A cursory Google search of the colonial city of Santo Domingo will lead you to the homesite of the United Nations, Education, Scientific and Cultural Organization (UNESCO) and World Heritage Convention (WHC) alliance. An elaborate description of what is considered to be not only the capital of the Dominican Republic, but of the West Indies historically, romanticizes the province as a touristic destination with its walls and architectural monumental structures “almost unaltered” from its previous colonial saga.
What goes flagrantly ignored is even a fleeting mention of slavery. Of the fact that present-day Santo Domingo is not only “the site of the first cathedral, hospital, customs house and university in the Americas,” but the portal to the so-called New World. And as the recipient of the first ships of enslaved Africans by virtue of the Middle Passage, this also makes the Dominican Republic—indigenously referred to as Kiskeya or Quiskeya—the cradle of blackness in the Americas.
It is with this collective memory at the forefront that joins director Ivan Herrera and multidisciplinary writer Clarisse Albrecht in arms to tell a different kind of narrative concerning the metaphorical umbilical cord between the Caribbean and the continent of Africa. The pair’s latest brainchild and labor of love culminates in a 75-minute piece of soul-stirring cinematography and tender ode to the Black diaspora, titled Bantú Mama.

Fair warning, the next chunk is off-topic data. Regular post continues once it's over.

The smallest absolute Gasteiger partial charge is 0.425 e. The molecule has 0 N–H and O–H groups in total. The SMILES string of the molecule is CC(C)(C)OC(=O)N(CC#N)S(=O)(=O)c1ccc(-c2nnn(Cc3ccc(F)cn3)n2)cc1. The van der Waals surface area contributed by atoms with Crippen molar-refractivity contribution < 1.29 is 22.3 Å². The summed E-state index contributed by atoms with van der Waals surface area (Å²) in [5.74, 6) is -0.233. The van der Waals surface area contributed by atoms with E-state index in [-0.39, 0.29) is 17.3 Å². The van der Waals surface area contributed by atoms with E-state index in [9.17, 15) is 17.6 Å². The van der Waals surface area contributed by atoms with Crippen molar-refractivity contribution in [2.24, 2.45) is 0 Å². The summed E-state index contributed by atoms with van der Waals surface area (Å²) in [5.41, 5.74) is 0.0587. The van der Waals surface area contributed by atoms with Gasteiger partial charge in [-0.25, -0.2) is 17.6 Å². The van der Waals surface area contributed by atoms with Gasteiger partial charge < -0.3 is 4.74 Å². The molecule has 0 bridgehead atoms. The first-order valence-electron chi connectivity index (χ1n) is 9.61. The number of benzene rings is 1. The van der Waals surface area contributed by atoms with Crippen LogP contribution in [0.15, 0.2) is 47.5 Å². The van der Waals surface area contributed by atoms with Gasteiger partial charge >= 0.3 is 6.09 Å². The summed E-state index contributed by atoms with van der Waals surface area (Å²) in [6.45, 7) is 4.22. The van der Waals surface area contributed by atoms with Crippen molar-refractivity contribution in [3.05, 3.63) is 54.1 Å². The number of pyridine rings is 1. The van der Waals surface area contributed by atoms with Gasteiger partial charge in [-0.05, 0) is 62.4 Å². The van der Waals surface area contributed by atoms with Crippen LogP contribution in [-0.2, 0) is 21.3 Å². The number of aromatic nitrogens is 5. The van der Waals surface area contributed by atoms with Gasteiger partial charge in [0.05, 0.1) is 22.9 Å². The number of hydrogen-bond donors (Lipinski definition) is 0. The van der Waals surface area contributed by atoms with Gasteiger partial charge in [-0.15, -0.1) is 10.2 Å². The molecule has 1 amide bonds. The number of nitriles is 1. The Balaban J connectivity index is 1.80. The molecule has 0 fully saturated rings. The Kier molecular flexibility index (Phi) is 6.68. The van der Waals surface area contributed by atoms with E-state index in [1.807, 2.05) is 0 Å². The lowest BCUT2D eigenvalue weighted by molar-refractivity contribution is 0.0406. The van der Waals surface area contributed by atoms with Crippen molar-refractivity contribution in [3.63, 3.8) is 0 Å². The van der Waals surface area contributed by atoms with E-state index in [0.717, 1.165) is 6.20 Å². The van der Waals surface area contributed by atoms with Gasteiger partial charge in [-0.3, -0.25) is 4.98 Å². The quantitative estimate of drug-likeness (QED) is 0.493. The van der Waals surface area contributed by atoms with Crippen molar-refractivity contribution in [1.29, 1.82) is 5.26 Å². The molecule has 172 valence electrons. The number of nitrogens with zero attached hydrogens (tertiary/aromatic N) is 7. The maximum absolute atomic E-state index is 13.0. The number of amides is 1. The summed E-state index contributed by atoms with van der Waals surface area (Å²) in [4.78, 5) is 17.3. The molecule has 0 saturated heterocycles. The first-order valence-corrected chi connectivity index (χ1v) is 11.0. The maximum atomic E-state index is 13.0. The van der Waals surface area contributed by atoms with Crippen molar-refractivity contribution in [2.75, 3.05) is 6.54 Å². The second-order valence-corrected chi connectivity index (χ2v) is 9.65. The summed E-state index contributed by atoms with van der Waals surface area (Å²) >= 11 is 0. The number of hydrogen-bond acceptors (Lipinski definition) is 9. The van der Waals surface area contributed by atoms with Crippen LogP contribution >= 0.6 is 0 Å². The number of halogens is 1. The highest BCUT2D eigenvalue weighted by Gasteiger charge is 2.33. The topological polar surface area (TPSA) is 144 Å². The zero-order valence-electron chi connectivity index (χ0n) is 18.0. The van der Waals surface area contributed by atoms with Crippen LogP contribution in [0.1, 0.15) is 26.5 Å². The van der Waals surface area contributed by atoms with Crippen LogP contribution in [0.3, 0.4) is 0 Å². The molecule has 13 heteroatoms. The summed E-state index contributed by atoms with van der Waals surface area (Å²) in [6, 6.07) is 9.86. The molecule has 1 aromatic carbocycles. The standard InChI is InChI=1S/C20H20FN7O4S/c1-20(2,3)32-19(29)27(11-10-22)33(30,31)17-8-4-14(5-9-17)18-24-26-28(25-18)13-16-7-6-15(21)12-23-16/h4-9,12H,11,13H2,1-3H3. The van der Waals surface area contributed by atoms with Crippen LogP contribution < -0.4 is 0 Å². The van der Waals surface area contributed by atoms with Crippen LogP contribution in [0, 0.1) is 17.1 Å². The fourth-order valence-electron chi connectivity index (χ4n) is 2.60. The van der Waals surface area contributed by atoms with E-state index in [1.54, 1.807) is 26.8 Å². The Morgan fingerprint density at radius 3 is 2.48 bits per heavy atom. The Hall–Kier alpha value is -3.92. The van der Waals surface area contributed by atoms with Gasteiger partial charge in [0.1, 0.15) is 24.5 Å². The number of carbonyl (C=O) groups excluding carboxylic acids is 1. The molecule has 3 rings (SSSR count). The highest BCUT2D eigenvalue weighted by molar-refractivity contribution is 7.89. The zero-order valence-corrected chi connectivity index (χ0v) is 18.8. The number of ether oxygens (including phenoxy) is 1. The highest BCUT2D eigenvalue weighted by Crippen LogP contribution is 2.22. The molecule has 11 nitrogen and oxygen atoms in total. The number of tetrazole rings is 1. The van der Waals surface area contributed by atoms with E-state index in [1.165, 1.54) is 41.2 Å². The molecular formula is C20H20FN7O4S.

“This story allows me to draw the universal portrait of hood folklore through a drama, without reinforcing the idea of chaos and misery but on the contrary, with poetry and cinematic elegance,” says Herrera. “As Director Barry Jenkins said about his feature film Moonlight: ”instead of taking the hood to the arthouse, we’re gonna bring the arthouse to the hood.'”
Set in one of the more threatening districts of Santo Domingo, Bantú Mama follows a Cameroonian-French woman who is apprehended by Dominican law enforcement in a failed attempt to smuggle drugs to her final destination. Handcuffed on the drive over to the local holding cell, a near-death and head-on collision ultimately saves the life of Emma, the shining protagonist played by Albrecht herself.
With great effort, Emma manages to reach seawater eventually making her way to a different side of the shore in the dead of night. In a moment of debilitating desperation, Emma’s muffled cry for help prompts two siblings riding by in a motoconcho to stop and safeguard her upon making the hasty decision of bringing her back to their house.